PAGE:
Today's education news: Ethics, fund raisers, sales taxes and more
OVERTURNED: The Florida Charter School Appeal Commission overrules Hernando's rejection of a charter to Mavericks in Education.
TOP OF THE CLASS: Author Doug Wilhelm shares tips with D.S. Parrott Middle School students • Pine Grove Elementary kids dress as famous figures in living "wax museum" (Times photo, Ron Thompson)
TOO GOOD TO BE TRUE: That's how the Times editorial board views Gov. Crist's budget proposal.
REACTION IS MIXED: Palm Beach officials cheer the governor's proposal, saying it will stave off deep cuts, the Palm Beach Post reports. • Hillsborough officials aren't so sure, the Tampa Tribune reports. • Treasure Coast schools still expect cuts, too, the Stuart News reports.
MORE EXPLICIT ON ETHICS: Palm Beach tentatively adopts a strict new policy on what teachers can and can't do, the Palm Beach Post reports.
A TAXING PROPOSAL: The Florida Education Association pushes hard for a three-year, 1 percent sales tax increase to support public schools, the Naples Daily News reports. • Teachers are collecting one penny for every Florida public school student to raise lawmakers' attention to the effort, the Sun-Sentinel reports.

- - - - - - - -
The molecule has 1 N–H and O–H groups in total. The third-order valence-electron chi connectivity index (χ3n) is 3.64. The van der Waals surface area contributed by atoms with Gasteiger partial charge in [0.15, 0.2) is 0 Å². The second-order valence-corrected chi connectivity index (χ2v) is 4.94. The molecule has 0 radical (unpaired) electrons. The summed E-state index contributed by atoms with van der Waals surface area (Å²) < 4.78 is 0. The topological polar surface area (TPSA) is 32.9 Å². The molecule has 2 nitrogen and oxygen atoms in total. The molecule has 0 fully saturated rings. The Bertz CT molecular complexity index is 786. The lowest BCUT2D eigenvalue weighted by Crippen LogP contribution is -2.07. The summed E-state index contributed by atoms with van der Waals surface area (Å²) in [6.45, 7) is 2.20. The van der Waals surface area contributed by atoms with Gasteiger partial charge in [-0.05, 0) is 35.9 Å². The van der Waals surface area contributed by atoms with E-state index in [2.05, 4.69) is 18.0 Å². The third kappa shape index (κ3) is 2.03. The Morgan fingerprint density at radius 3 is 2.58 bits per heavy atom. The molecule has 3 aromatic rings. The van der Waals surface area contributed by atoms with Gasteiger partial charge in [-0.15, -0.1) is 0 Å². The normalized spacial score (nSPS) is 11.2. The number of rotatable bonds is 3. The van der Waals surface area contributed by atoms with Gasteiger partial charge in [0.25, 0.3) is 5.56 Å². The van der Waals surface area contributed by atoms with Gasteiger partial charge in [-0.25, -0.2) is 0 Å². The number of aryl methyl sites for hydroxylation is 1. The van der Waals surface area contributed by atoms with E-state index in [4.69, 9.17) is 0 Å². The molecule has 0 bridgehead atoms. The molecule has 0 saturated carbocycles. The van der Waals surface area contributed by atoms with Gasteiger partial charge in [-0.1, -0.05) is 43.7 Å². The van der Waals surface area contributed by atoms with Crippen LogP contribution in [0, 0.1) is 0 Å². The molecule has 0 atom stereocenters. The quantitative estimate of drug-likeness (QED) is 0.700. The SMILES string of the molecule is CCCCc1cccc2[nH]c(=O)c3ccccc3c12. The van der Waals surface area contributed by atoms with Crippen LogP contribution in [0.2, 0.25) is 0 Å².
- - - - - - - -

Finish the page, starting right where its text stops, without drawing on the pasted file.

NOT INTERESTED: A panel advising Orange superintendent Ron Blocker says four-day school weeks would be a detriment to education, the Orlando Sentinel reports.
LESS MONEY FOR MAINTENANCE AND CONSTRUCTION: Manatee's decreasing property values threaten to crimp the district's capital projects, the Bradenton Herald reports.
HANDS-ON MATH: Seminole teachers abandon lectures in favor of more interactive math lessons, the Seminole Chronicle reports.
FUND RAISERS HELP OUT: Willis Elementary in Lakewood Ranch raffles off a Jaguar to raise money that would replace funding that has been reduced by the state, the Bradenton Herald reports. • Fort Walton Beach High sophomores find sponsors to donate 11 cents for every A that students earn, the Northwest Florida Daily News reports. • The trend toward raising outside funds for education grows in New York, too, but officials there are wary about relying on such sources, which can be unreliable, the New York Times reports.